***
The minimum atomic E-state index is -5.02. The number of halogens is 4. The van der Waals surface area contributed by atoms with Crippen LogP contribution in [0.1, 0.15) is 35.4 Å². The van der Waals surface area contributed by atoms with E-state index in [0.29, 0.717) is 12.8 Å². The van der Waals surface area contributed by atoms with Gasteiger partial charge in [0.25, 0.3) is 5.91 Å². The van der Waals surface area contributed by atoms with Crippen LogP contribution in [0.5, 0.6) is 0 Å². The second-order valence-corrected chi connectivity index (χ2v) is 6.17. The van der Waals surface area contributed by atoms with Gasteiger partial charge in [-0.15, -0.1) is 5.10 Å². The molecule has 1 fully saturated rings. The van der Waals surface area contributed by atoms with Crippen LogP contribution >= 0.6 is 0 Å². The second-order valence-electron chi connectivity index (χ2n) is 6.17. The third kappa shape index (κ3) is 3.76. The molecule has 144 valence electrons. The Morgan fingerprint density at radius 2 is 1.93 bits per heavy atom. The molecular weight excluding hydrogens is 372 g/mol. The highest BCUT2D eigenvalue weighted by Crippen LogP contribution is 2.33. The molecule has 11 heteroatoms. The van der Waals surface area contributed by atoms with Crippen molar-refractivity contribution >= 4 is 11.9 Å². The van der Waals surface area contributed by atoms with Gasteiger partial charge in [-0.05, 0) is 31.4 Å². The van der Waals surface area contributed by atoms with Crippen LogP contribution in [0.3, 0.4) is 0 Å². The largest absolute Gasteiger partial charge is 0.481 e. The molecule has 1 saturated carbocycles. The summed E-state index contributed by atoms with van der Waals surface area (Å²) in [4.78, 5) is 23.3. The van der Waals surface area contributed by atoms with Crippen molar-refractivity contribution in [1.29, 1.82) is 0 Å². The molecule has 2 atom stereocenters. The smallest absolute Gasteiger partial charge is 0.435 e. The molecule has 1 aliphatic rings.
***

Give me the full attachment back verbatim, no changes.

The minimum atomic E-state index is -5.02. The number of halogens is 4. The van der Waals surface area contributed by atoms with Crippen LogP contribution in [0.1, 0.15) is 35.4 Å². The van der Waals surface area contributed by atoms with E-state index in [0.29, 0.717) is 12.8 Å². The van der Waals surface area contributed by atoms with Gasteiger partial charge in [0.25, 0.3) is 5.91 Å². The van der Waals surface area contributed by atoms with Crippen LogP contribution in [0.5, 0.6) is 0 Å². The second-order valence-corrected chi connectivity index (χ2v) is 6.17. The van der Waals surface area contributed by atoms with Gasteiger partial charge in [-0.15, -0.1) is 5.10 Å². The molecule has 1 fully saturated rings. The van der Waals surface area contributed by atoms with Crippen LogP contribution >= 0.6 is 0 Å². The second-order valence-electron chi connectivity index (χ2n) is 6.17. The third kappa shape index (κ3) is 3.76. The molecule has 144 valence electrons. The Morgan fingerprint density at radius 2 is 1.93 bits per heavy atom. The molecular weight excluding hydrogens is 372 g/mol. The highest BCUT2D eigenvalue weighted by Crippen LogP contribution is 2.33. The molecule has 11 heteroatoms. The van der Waals surface area contributed by atoms with Crippen molar-refractivity contribution >= 4 is 11.9 Å². The van der Waals surface area contributed by atoms with Gasteiger partial charge in [-0.05, 0) is 31.4 Å². The van der Waals surface area contributed by atoms with Crippen LogP contribution in [0.3, 0.4) is 0 Å². The largest absolute Gasteiger partial charge is 0.481 e. The molecule has 1 saturated carbocycles. The summed E-state index contributed by atoms with van der Waals surface area (Å²) in [4.78, 5) is 23.3. The van der Waals surface area contributed by atoms with Crippen molar-refractivity contribution in [1.29, 1.82) is 0 Å². The molecule has 2 atom stereocenters. The smallest absolute Gasteiger partial charge is 0.435 e. The molecule has 1 aliphatic rings.